Starting Seeds

Fall planning is here! It’s time to start your fall transplants to get a jump on the growing season. If you’ve never started your own transplants before, check out our short how-to video to get you on your way.

It's Easier Than You Think

Starting seeds might be easier than you think. Besides the benefit of saving money, you are able to pick varieties that are better suited to your geographic area, or harder to find commercially available. We always use heirloom seeds so that we can save seeds for the next year.

To begin, start with good soil. You can buy a bagged potting or seed starting mix (preferably organic). We like to use our own compost, screened with 1/4″ hardware cloth.

You can buy seed starting trays or use peat pots. But don’t be fooled into thinking you need anything special or fancy here. I have even used old cans with holes drilled in the bottom and set into tin foil trays. You just need small containers with drain holes and some tray to hold them.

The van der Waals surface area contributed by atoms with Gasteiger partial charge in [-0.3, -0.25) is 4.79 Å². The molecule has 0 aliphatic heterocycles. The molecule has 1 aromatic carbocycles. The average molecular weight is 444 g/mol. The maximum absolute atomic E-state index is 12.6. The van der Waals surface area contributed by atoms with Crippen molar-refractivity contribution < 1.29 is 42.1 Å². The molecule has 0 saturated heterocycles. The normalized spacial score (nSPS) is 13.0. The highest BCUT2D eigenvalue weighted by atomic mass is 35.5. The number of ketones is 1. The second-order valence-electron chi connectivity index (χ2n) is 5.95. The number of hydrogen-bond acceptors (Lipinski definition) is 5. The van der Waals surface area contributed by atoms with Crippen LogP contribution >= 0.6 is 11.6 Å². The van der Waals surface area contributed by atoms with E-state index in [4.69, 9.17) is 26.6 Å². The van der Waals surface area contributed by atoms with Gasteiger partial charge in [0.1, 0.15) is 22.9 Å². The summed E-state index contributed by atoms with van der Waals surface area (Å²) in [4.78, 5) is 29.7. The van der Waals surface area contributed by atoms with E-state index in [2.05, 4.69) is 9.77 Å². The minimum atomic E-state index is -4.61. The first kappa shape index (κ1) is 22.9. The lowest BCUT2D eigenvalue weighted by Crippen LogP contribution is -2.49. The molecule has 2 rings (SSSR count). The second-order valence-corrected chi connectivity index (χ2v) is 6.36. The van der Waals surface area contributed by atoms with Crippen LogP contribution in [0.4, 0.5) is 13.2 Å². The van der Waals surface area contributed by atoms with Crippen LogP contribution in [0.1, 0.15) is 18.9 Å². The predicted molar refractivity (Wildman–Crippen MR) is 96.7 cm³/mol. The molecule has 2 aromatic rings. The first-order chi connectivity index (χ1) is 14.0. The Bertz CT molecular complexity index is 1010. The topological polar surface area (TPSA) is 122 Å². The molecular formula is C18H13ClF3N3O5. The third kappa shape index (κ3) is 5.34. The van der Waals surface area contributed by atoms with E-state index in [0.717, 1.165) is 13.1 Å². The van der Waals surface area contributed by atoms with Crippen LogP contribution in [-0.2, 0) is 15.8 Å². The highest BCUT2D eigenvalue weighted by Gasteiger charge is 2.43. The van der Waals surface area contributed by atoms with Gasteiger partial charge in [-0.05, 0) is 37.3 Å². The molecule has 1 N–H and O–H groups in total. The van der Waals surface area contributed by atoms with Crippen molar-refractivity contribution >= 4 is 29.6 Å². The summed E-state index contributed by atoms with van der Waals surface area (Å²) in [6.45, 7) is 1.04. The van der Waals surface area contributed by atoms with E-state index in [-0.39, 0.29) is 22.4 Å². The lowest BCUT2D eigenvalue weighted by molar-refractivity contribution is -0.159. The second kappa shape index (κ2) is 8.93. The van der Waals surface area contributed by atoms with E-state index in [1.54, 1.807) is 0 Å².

After filling the trays with soil, plant 2 seeds in each hole. Seeds are planted at a depth of 4 times their height, so don’t plant them too deep. Gently cover with soil and water.

Be sure to label your seed transplants well. I like to use white plastic knives broken in half or pieces of blinds. Use a permanent market to label the plant variety.

Find a safe place inside that you can set your seeds up. A simple shop light is all the light you need. The light will need to be on for 16 hours a day, so a timer is a helpful and worthwhile investment. LED lights are ideal as they put off less heat and don’t dry soil out so fast. Keep the light 2-3 inches off of the plants as they are growing.

In 6-8 weeks, your transplants will be ready to plant. I like to harden my transplants off a few weeks before planting. To harden plants off, move them outside to a shady spot for an hour on the first day. The next day, set them out for 2 hours in the shade. The third day, set them out for 3 hours. Keep this up for a week. The next week, set them for an hour in direct sun, then several hours in the shade. The next day, set them for 2 hours in the sun, and so on. This will help your tender transplants adjust to being outside in full sun when it’s time to put them in the garden.